Investors do no like to lose money when the market is correcting. Nevertheless, they do not like to spend money to buy puts either. They usually go for cheaper versions of the vanilla put: put spreads, knock out puts…best of puts.
Best of puts are popular because they are not very expensive, and still they are supposed to perform in a bear market because “when things go down, everything goes down” (including the best). Looking at numbers, they do not seem to hold premise.
What is a best of put ?
A best of put on SMI, SX5E and SPX is a put option where the underlyer is the best performer at maturity amongst SMI , SX5E, SPX.
Let’s imagine a 6-month at-the-money put on the best of SMI, SX5E and SPX.
if the 6-month performances are
then the best performer is SPX (-6.50%) and the best of put will pay 6.50% at maturity.
A 6-month 95%-strike best of put would pay 1.50% at maturity.
Why is a best of put cheaper ?
By definition of its payoff, the best of put has to be cheaper than any of the vanilla puts (because it always pays less!). In our example above, the price of a 6-month 95%-strike best of put will be less than the price of the same put on SMI, or on SPX or on SX5E.
How cheaper it is depends on the implied correlation amongst those three indices: the lower the correlation, the higher the performance dispersion at maturity, so the lower the price of the best of put. But in practice, the implied correlation between indices is high and the cheapening is not that high.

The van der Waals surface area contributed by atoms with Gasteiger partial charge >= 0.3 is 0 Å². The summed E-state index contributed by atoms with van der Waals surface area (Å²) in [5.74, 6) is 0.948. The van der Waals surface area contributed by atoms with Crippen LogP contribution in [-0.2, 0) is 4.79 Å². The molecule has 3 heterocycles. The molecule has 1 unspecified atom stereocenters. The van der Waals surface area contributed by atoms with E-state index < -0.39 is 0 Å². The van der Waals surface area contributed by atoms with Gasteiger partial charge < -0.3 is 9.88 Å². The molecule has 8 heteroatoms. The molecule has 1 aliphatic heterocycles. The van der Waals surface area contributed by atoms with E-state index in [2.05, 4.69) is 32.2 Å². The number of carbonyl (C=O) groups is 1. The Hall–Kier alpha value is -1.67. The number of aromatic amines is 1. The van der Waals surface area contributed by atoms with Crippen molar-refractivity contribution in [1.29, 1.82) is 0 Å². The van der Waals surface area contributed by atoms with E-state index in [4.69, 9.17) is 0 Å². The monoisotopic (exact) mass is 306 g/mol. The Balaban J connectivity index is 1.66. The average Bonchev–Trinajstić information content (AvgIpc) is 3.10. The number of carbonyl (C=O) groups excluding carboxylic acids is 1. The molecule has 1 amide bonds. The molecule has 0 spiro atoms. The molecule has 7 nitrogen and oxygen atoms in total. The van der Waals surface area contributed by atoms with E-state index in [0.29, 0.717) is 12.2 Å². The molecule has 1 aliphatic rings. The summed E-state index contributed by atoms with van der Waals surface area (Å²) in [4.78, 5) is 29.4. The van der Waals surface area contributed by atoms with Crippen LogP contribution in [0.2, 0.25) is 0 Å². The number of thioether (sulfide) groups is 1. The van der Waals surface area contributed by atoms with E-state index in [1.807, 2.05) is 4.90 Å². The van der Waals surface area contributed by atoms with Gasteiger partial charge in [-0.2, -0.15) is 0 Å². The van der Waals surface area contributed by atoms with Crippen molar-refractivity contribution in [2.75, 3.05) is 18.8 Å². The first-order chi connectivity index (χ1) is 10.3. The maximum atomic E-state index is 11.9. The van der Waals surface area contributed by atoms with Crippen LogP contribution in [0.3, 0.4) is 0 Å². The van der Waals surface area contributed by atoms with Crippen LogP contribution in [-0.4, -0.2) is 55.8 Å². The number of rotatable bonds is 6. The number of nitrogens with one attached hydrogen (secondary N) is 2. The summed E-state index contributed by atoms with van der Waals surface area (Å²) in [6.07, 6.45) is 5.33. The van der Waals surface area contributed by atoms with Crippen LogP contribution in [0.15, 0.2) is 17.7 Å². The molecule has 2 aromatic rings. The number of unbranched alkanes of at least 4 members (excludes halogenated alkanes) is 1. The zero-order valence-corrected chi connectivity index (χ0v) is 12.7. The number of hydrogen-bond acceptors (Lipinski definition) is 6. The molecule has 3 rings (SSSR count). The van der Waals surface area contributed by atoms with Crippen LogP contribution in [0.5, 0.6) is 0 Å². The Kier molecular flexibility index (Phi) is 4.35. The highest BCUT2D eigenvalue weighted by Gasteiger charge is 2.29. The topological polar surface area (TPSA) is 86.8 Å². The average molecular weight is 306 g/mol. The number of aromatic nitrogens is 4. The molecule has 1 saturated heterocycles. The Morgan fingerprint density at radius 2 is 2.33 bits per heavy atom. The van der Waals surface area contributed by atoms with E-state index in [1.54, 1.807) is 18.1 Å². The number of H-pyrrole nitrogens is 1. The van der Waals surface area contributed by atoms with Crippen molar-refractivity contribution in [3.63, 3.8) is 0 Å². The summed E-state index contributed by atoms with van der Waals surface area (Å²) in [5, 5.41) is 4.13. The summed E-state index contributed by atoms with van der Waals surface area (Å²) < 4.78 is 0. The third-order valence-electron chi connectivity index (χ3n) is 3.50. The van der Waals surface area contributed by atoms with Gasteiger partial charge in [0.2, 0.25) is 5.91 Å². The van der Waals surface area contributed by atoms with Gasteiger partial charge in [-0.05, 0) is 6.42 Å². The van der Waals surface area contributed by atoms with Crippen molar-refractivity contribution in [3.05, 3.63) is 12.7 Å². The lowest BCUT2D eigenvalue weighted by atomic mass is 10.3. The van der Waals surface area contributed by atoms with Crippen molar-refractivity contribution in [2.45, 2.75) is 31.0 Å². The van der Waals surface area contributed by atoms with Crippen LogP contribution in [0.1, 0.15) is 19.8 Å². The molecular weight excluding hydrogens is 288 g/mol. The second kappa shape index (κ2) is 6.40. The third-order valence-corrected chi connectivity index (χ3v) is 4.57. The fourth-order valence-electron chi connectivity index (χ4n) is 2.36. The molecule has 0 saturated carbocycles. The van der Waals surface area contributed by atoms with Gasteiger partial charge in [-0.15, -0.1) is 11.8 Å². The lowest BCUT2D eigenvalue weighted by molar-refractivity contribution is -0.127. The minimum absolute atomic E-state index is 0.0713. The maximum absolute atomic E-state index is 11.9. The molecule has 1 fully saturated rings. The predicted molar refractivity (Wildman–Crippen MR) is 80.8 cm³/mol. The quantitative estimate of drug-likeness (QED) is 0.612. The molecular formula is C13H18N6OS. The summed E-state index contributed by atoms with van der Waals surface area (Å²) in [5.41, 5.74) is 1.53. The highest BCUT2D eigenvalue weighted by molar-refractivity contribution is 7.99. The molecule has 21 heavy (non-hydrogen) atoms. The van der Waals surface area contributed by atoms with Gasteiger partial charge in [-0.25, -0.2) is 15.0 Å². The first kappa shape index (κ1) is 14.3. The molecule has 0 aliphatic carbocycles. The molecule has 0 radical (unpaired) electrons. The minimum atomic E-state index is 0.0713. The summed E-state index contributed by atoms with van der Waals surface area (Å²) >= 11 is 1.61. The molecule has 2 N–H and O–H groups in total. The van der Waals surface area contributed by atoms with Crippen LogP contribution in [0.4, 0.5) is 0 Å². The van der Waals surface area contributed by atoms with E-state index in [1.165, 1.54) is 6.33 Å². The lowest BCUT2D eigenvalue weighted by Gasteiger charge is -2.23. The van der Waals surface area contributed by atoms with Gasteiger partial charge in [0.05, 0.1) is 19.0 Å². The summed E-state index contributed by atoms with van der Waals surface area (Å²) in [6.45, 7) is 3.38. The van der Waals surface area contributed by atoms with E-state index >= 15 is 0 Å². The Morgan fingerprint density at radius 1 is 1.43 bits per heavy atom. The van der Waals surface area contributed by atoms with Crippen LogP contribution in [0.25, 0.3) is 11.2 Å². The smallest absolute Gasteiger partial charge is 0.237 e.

Here are some indicative prices to get a clearer idea (prices are as of beginning of April 2022). Those are the prices of the puts respectively on SPX, SMI, SX5E, on the equally weighted basket and on the best of :
|Underlying||Price of the 6-month 95% put|
An investor who would hold Swiss equities, American equities and European equities in equal parts would naturally be inclined to buy a put on the basket 1/3 SMI 1/3 SPX 1/3 SX5E. That would cost her/him 4.20%. He could go for the best of put and pay only 2.65% (so a saving of 1.55% upfront).
Is it worth it ?
The pitch for buying a best of put instead of a basket put is that you save money and “when things go down, they all go down”. But is that really true ?
To check that, we take data from January 1, 2000 until April 1, 2022. We look at 6-month performance of the best of (SPX, SMI, SX5E) on y-axis versus the performance of the basket on x-axis. We have 5674 returns to get insight from. We get the following :
The left bottom corner are the events where the basket is down. One can see that on the downside, there is still a lot of dispersion. When looking at details, on average, the best of is quite far from the basket, even when “things go down”. Here we display the average difference between the best of and the basket, depending on how “things go down”.
Those stats are crual… when the basket is down between -20% and -25% for instance, the best of outperforms the basket by 6.29% on average. So your best of put will pay 6.29% less than your basket put.
So upfront you will have saved 1.55% upfront, but if “things go down”, your hedge will underperform by 6.29%.
Is that worth the initial saving ?